4. Goals must be realistic. There is not much point in setting a goal to personally live on Mars, if you are today (in 2003) over 95. The goals you set for yourself must be achievable within the framework of what is humanly possible.

But (and this is important) realistic does not mean what the majority commonly accepts as realistic. Most people did not think that it was realistic to attempt to fly a bicycle with wings and a motor attached, but two brothers named Wright did. Most people did not think it was realistic to build a personal computer for people to use in their home, but two guys named Steve did.

These 4 guys changed reality for all of us. Their goals were obviously, in retrospect, quite realistic. Don’t let your imagination be hemmed in by the crowd.

5. Goals must be idealistic. In two ways—they must involve your personal ideals in the five mentioned areas of your life and they must be progressively higher or further ahead than you are at now.

If your goals are not in tune with your ideals, you will be conflicted. Most people are, in some way, in conflict with the different aspects of self: Material and Financial ($$$ & Things); Physical and Environmental (Health of body, home and world); Emotional and Relationship (Happiness, Love, Social contact); Mental and Educational (Learning, Awareness, Self-knowledge); Spiritual and Ethical (Unity, Life purpose, Values, Sacredness). This is why they are unhappy and why they do not achieve their highest potential. Set your goals in harmony with your ideals.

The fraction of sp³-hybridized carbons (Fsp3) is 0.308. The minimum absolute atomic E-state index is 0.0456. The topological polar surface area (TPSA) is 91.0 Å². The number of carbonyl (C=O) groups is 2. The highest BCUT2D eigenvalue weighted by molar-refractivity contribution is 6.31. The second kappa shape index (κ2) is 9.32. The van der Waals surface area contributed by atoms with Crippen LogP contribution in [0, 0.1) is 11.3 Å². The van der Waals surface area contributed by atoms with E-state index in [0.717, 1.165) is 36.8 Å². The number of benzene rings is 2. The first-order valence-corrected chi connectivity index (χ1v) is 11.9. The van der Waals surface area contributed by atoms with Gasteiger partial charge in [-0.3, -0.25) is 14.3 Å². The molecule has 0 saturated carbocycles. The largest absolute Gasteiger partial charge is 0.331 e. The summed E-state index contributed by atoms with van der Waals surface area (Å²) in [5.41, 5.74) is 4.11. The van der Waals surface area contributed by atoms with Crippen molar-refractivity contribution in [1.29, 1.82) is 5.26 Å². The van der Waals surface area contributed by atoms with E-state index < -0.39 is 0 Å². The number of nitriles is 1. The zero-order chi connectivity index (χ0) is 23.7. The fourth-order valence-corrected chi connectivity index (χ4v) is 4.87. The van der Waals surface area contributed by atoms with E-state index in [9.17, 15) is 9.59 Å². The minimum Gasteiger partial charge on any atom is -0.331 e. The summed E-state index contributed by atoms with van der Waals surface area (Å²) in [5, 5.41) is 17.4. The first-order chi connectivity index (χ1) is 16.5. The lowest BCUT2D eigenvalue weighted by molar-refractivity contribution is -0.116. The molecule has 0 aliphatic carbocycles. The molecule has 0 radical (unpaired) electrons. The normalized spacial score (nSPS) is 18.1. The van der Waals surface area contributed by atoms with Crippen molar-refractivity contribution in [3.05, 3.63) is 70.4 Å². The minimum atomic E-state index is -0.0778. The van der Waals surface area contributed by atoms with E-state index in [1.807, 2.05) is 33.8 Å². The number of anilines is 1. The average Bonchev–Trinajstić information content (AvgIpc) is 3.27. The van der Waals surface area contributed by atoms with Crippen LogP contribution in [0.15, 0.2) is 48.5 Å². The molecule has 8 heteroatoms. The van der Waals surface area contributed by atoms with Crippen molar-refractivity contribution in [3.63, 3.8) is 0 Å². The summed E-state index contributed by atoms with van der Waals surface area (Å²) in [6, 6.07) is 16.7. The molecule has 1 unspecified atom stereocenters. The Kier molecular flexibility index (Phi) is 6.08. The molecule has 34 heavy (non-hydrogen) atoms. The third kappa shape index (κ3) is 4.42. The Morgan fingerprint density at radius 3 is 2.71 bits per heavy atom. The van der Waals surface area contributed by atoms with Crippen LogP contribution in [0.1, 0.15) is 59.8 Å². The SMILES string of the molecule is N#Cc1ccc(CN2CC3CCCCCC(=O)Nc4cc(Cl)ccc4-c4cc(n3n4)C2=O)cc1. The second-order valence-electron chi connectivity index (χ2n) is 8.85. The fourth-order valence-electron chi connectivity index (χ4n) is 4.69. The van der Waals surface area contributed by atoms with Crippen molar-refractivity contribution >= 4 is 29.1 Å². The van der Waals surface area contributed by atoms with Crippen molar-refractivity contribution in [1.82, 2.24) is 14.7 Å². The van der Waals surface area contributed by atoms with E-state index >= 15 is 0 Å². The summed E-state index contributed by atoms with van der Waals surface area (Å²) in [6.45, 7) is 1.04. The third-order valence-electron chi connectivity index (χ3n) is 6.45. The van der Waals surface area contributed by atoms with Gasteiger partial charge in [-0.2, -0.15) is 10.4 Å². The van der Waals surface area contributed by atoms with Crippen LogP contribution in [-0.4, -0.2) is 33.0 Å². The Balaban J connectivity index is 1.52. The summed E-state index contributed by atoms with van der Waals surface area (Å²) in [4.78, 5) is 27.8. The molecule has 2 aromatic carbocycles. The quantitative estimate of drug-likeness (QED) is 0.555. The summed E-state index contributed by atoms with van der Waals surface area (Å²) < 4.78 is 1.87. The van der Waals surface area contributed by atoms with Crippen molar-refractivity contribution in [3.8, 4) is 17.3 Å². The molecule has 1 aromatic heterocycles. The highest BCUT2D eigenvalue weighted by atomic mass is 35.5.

If your goals are not idealistic (in the sense that they are progressive), you will get bored and unsatisfied. People (those who don’t understand) often wonder why those who are already extremely wealthy continue to pursue more wealth. It is because the ideal is always being extended or raised. Great achievers don’t rest on their laurels. Each goal achieved is merely a stepping-stone to more and greater achievement. It is not the end in itself.

6. Goals must be specific. Goals like "I want to be rich" are not worth the paper they are printed on. Rich must be defined. $1 million in the bank might mean rich to most people but it means poor to many others. It is the same for more ethereal goals. I want to be happy means nothing. Happy must be defined just as rich must be defined. I want to be spiritually fulfilled is the same&ldots;meaningless, unless defined.

What does rich mean to you? Exactly. What does happy mean to you? Don’t know exactly? Then how on earth will you ever even know if you get there? I have met a lot of people who say that they are on a spiritual path. I like to ask where that path is leading. Most can’t say anything specific. It is all very nebulous. If your destination is not defined, how in heaven’s name will you know if and when you get there?

7. Goals must be adaptable. One of my favorite jokes (which would offend some readers so I will not quote it here) involves a guy who had set a specific goal but when a gal came along to offer a much better fulfillment, he asked her to help him to accomplish his original one. Many people miss the better fulfillment of a goal because their focus on the one they had originally visualized is too intense and narrow to recognize the better one when it shows up.

Be sure that you are focused on the best possible fulfillment of your goal, not just on the method that you foresaw that goal fulfillment happening.

8. Goals must be visualized. If you cannot see it as real and as true and as a part of the way you live your life&ldots;it will not happen.